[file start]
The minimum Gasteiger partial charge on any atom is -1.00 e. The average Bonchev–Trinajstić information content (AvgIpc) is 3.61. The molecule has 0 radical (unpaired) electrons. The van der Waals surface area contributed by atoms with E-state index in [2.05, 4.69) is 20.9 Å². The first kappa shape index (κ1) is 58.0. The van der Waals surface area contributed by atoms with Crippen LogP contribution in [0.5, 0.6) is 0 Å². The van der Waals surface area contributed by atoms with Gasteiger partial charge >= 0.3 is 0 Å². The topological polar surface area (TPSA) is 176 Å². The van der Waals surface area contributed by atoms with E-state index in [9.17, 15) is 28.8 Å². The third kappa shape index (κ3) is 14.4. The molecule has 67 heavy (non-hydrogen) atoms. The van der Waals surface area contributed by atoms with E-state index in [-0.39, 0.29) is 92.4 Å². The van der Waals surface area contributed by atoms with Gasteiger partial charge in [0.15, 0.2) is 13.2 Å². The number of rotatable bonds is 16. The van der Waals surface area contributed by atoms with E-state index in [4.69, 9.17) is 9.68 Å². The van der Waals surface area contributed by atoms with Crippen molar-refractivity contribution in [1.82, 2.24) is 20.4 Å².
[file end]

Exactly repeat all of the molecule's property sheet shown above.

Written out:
The minimum Gasteiger partial charge on any atom is -1.00 e. The average Bonchev–Trinajstić information content (AvgIpc) is 3.61. The molecule has 0 radical (unpaired) electrons. The van der Waals surface area contributed by atoms with E-state index in [2.05, 4.69) is 20.9 Å². The first kappa shape index (κ1) is 58.0. The van der Waals surface area contributed by atoms with Crippen LogP contribution in [0.5, 0.6) is 0 Å². The van der Waals surface area contributed by atoms with Gasteiger partial charge >= 0.3 is 0 Å². The topological polar surface area (TPSA) is 176 Å². The van der Waals surface area contributed by atoms with E-state index in [9.17, 15) is 28.8 Å². The third kappa shape index (κ3) is 14.4. The molecule has 67 heavy (non-hydrogen) atoms. The van der Waals surface area contributed by atoms with E-state index in [-0.39, 0.29) is 92.4 Å². The van der Waals surface area contributed by atoms with Gasteiger partial charge in [0.15, 0.2) is 13.2 Å². The number of rotatable bonds is 16. The van der Waals surface area contributed by atoms with E-state index in [4.69, 9.17) is 9.68 Å². The van der Waals surface area contributed by atoms with Crippen molar-refractivity contribution in [1.82, 2.24) is 20.4 Å².